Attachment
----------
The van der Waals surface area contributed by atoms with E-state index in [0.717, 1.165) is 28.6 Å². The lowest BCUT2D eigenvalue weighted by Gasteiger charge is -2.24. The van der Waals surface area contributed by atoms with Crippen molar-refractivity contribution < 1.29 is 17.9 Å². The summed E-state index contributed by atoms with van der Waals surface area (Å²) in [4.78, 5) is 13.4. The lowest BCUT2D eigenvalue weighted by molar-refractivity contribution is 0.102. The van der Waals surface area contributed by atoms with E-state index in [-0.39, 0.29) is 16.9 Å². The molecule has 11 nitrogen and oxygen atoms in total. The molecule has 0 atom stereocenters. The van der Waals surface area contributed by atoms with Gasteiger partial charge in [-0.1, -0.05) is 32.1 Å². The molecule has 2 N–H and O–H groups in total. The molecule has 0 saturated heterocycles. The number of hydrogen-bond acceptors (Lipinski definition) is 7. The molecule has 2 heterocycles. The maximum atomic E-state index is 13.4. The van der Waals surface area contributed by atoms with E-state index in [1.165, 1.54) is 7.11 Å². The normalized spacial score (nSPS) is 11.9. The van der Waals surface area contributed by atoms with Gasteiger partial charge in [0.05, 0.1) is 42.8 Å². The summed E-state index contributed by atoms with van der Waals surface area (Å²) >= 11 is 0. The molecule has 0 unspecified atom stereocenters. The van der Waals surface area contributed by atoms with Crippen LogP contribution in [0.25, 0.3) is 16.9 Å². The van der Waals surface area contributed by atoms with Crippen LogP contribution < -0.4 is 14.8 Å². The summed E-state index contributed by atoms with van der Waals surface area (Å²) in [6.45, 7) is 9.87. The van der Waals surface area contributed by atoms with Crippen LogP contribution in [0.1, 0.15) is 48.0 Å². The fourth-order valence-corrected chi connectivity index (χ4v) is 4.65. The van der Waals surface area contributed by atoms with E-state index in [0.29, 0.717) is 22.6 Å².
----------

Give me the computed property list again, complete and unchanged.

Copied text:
The van der Waals surface area contributed by atoms with E-state index in [0.717, 1.165) is 28.6 Å². The lowest BCUT2D eigenvalue weighted by Gasteiger charge is -2.24. The van der Waals surface area contributed by atoms with Crippen molar-refractivity contribution < 1.29 is 17.9 Å². The summed E-state index contributed by atoms with van der Waals surface area (Å²) in [4.78, 5) is 13.4. The lowest BCUT2D eigenvalue weighted by molar-refractivity contribution is 0.102. The van der Waals surface area contributed by atoms with E-state index in [-0.39, 0.29) is 16.9 Å². The molecule has 11 nitrogen and oxygen atoms in total. The molecule has 0 atom stereocenters. The van der Waals surface area contributed by atoms with Gasteiger partial charge in [-0.1, -0.05) is 32.1 Å². The molecule has 2 N–H and O–H groups in total. The molecule has 0 saturated heterocycles. The number of hydrogen-bond acceptors (Lipinski definition) is 7. The molecule has 2 heterocycles. The maximum atomic E-state index is 13.4. The van der Waals surface area contributed by atoms with E-state index in [1.165, 1.54) is 7.11 Å². The normalized spacial score (nSPS) is 11.9. The van der Waals surface area contributed by atoms with Gasteiger partial charge in [0.05, 0.1) is 42.8 Å². The summed E-state index contributed by atoms with van der Waals surface area (Å²) >= 11 is 0. The molecule has 0 unspecified atom stereocenters. The van der Waals surface area contributed by atoms with Crippen LogP contribution in [0.25, 0.3) is 16.9 Å². The van der Waals surface area contributed by atoms with Crippen LogP contribution < -0.4 is 14.8 Å². The summed E-state index contributed by atoms with van der Waals surface area (Å²) in [6.45, 7) is 9.87. The van der Waals surface area contributed by atoms with Crippen LogP contribution in [0.1, 0.15) is 48.0 Å². The fourth-order valence-corrected chi connectivity index (χ4v) is 4.65. The van der Waals surface area contributed by atoms with E-state index in [0.29, 0.717) is 22.6 Å².